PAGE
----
One of the most common problems I’ve seen in customer interviews is inexperienced moderators wanting to give way too much information about the product up front. Whether they’re trying to show off the product or trying to “help” the user not get lost, they start the test by launching into a long description of what the product is, who it’s for, what problems it’s trying to solve, and all the cool features it has. At the end of the tour, they wrap up with a question like, “So, do you think you would use this product to solve this exact problem that I told you about?” Is there any other possible answer than, “ummm…sure?”

Instead of the guided tour, start by letting the user explore a bit on his own. Then, give the user as little background information as possible to complete a task. For example, to test the cool new product we worked on for Superfish, I might give them a scenario they can relate to like, “You are shopping online for a new pair of pants to wear to work, and somebody tells you about this new product that might help. You install the product as a plug in to Firefox and start shopping. Show me what you’d do to find that pair of pants.” The only information I’ve given the user is stuff they probably would have figured out if they’d found the product on their own and installed it themselves. I leave it up to them to figure out what Superfish is, how it works, and whether or not it solves a problem that they have.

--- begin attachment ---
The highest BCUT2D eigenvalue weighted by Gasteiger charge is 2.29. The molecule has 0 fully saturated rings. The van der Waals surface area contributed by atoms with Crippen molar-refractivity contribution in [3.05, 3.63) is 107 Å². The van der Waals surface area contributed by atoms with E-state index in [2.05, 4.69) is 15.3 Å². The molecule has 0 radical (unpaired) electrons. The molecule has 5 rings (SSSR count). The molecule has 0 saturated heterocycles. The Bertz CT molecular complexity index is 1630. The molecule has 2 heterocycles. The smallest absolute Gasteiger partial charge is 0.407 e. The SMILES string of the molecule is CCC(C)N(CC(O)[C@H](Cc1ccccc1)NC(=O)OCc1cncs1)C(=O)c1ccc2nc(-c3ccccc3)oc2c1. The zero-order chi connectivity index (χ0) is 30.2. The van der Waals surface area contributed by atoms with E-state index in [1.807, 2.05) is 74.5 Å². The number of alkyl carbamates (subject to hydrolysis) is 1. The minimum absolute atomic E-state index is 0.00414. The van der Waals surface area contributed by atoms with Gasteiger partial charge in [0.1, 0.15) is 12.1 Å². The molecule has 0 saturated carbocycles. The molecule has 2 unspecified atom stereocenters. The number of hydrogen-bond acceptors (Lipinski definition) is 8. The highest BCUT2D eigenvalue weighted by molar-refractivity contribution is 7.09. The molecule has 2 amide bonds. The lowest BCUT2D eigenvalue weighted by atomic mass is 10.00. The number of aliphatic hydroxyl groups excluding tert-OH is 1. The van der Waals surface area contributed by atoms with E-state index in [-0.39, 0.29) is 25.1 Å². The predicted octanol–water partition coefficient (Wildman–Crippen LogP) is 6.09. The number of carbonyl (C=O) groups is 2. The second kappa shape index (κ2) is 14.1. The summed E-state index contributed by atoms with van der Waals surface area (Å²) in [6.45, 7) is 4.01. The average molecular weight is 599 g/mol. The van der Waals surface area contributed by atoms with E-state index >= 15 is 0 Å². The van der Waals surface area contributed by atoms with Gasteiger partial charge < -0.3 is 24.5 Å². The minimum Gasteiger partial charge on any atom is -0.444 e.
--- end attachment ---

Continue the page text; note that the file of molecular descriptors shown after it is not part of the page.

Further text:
Shut up, already

Remember, while you may have been staring at this design for weeks or months, this may be the first time your participant has even heard of your product. When you first share a screen or present a task, you may want to immediately start quizzing the participant about it. Resist that impulse for a few minutes! Give people a chance to get their bearings and start to notice things on their own. There will be plenty of time to have a conversation with the person after they’ve become a little more comfortable with the product, and you’ll get more in depth comments than if you put them on the spot immediately.

Ask open ended questions

When you do start to ask questions, never give the participant a chance to simply answer yes or no. The idea here is to ask questions that start a discussion.

These questions are bad for starting a discussion:

  • “Do you think this is cool?”
  • “Was that easy to use?”

These questions are much better:

  • “What do you think of this?”
  • “How’d that go?”